Finding a Fossil Fragment

News posts

Not all fossil discoveries take place at far-flung locations. During the summer of 2015, paleontologist Carl Mehling was leading a group of Museum Members on a fossil-finding trip to Big Brook, New Jersey’s famous Late Cretaceous site. That's where 13-year-old Braden Vande Plasse showed him a small piece he’d found. At first, says Mehling, he was ready to dismiss it as “just a rock,” but a closer look revealed “a very clear biological structure.”

Carl Mehling Big Brook

Carl Mehling (right) examines a fossil found by Museum Member Braden Vande Plasse.

© K. Vande Plasse


“My gut was leaning towards a bone or some other vertebrate structure,” said Mehling, who’s been collecting fossils in the area since 1988 but found himself stumped as to what kind of animal this fossil may have come from. “I asked Braden if he would be willing to donate to the Museum—and thankfully, he was.”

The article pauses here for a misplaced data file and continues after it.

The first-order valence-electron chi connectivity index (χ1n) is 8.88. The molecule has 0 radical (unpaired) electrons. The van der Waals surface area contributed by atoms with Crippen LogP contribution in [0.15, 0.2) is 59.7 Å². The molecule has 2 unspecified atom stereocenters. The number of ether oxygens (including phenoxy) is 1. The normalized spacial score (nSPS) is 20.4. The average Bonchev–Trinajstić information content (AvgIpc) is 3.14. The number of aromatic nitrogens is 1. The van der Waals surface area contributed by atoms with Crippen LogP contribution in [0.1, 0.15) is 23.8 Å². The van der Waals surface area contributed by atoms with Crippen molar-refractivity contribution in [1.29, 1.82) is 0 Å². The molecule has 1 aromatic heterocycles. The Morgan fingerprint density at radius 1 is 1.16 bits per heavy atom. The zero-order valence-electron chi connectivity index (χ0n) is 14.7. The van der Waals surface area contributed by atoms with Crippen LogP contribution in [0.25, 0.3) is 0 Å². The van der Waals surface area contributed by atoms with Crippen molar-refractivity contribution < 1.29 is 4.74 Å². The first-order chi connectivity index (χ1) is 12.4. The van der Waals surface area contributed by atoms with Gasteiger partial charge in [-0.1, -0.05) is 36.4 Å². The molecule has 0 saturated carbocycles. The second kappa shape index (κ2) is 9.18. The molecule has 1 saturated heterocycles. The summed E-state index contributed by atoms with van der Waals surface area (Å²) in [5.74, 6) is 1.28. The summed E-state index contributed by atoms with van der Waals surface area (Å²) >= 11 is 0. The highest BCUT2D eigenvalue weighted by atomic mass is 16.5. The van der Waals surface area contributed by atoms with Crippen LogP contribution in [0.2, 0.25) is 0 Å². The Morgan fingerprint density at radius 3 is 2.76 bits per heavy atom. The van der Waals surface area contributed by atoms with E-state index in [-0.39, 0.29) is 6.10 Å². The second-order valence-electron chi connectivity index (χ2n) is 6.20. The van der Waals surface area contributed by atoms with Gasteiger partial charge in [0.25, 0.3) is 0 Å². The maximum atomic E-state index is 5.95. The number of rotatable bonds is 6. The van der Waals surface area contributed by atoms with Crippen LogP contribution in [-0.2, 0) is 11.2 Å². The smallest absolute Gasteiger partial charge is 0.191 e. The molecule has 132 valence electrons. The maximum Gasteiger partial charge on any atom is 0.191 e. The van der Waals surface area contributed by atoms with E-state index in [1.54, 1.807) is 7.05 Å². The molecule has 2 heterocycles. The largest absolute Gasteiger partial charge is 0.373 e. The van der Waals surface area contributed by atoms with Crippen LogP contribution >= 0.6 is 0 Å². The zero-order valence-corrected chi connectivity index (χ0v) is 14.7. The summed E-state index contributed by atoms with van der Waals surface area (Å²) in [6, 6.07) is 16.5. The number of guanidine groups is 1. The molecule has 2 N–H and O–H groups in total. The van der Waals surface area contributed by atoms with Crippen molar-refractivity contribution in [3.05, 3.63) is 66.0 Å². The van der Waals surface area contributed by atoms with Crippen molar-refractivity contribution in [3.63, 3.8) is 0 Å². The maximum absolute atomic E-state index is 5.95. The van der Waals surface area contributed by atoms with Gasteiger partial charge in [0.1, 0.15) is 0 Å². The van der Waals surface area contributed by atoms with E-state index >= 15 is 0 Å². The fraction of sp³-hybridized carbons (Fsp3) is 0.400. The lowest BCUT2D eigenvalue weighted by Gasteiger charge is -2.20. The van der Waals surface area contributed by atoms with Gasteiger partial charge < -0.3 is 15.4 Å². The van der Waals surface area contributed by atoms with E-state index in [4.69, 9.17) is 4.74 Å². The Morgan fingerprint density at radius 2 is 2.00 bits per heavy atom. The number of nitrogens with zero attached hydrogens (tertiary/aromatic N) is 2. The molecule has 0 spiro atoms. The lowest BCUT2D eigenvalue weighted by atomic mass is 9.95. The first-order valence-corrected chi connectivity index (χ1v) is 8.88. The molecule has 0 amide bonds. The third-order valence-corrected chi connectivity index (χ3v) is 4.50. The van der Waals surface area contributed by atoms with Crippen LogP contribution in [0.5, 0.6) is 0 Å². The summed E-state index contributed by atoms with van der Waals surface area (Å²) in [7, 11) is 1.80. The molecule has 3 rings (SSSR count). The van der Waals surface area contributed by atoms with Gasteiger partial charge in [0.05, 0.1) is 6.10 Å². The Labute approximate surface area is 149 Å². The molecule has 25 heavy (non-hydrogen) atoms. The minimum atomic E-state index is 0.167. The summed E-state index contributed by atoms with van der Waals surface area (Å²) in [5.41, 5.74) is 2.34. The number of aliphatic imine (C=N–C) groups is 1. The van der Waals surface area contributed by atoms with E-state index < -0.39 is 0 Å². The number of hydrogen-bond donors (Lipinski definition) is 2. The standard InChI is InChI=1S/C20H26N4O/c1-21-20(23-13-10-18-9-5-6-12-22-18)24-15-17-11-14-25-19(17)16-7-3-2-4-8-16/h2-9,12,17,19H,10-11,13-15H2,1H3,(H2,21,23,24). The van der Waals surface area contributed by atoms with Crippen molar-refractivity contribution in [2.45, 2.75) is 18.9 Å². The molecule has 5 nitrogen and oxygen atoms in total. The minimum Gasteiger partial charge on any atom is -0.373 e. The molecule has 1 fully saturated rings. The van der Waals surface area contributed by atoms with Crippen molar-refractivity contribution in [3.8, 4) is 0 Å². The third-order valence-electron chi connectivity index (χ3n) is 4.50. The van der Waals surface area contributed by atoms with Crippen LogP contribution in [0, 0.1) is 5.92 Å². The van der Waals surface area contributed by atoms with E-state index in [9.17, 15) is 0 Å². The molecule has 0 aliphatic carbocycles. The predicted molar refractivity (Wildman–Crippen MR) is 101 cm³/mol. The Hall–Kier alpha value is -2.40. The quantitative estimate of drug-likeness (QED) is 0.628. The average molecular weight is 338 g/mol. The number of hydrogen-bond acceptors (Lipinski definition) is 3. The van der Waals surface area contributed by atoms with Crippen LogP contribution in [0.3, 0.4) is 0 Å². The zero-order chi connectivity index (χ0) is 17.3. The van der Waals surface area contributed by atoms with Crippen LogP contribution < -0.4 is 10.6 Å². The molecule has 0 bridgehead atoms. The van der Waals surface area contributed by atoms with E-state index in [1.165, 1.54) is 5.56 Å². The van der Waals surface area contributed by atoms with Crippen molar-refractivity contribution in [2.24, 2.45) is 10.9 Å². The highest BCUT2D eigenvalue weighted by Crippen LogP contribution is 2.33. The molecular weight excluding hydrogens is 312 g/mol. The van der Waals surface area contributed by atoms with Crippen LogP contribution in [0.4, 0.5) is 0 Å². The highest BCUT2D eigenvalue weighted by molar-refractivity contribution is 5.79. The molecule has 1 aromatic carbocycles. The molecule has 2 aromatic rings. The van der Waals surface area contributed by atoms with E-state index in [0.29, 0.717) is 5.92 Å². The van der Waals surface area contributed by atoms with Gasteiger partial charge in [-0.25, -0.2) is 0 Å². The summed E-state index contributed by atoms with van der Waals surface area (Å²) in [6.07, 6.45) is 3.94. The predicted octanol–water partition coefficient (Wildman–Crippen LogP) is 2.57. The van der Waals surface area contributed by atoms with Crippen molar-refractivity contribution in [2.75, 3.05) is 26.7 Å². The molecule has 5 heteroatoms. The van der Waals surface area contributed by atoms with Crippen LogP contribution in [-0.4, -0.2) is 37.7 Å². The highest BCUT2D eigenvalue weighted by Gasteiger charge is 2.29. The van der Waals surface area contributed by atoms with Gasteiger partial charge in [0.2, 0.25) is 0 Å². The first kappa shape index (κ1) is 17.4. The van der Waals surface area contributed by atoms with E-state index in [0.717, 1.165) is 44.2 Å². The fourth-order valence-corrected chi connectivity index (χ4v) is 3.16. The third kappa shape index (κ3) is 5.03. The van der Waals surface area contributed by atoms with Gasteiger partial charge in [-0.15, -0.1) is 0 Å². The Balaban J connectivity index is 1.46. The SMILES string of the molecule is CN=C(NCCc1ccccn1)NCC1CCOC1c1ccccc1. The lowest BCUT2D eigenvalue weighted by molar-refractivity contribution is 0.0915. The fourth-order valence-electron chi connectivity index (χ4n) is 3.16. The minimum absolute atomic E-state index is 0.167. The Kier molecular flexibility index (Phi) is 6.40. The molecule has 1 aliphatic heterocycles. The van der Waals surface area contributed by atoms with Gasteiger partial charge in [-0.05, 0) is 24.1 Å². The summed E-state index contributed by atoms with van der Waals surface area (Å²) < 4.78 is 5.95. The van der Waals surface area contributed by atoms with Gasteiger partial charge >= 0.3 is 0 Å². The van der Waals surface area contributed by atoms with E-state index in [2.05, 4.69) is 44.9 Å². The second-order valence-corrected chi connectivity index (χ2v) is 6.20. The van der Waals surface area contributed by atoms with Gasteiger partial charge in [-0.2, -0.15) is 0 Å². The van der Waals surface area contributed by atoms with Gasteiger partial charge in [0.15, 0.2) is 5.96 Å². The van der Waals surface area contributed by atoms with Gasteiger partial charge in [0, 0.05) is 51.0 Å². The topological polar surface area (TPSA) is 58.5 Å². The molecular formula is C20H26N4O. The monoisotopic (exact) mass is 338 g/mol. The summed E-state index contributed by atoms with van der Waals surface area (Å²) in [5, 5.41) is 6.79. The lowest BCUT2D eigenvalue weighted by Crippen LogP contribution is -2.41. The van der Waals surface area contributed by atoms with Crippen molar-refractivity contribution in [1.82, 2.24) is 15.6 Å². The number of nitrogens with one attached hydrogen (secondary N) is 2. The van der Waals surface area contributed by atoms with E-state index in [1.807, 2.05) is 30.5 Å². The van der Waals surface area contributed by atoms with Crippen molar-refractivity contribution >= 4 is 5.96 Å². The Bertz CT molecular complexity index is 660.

Back at the Museum, the investigation began. Since fishes are the most common vertebrate fossils at Big Brook, Mehling first turned to Curator John Maisey, an expert on fossil fishes. With a quick look under a dissecting microscope, Dr. Maisey confirmed the piece was a tooth or a tooth plate. A comment from Maisey’s Ph.D. student Allison Bronson led Mehling to realize that the tooth plate might belong to a Mesozoic lungfish—and after consulting the Museum’s collection of fossil lungfish teeth, he decided there were some good matches to this new fossil.

Mehling Lungfish Fossil

Close-up of the as yet unidentified fish fossil.

© AMNH


But several days later, a serendipitous email from a Texas researcher concerning a different fossil specimen—one that bore a strong resemblance to the Big Brook find—led Mehling to a different conclusion: Vande Plasse’s fossil was likely a fragment of a tooth plate from some as-yet unidentified, likely marine, Cretaceous fish rather than a lungfish. Mehling is currently preparing a paper that may help him find other experts to identify the find.

Have you found an interesting rock, feather, or other object, but aren't quite sure what it is? Visit the Museum this Saturday, May 7 for Identification Day. Scientists from a variety of disciplines will attempt to identify your discoveries while showing you some specimens from the Museum's rarely seen collections. 

A version of this story originally appeared in the Winter 2016 issue of the Member magazine Rotunda.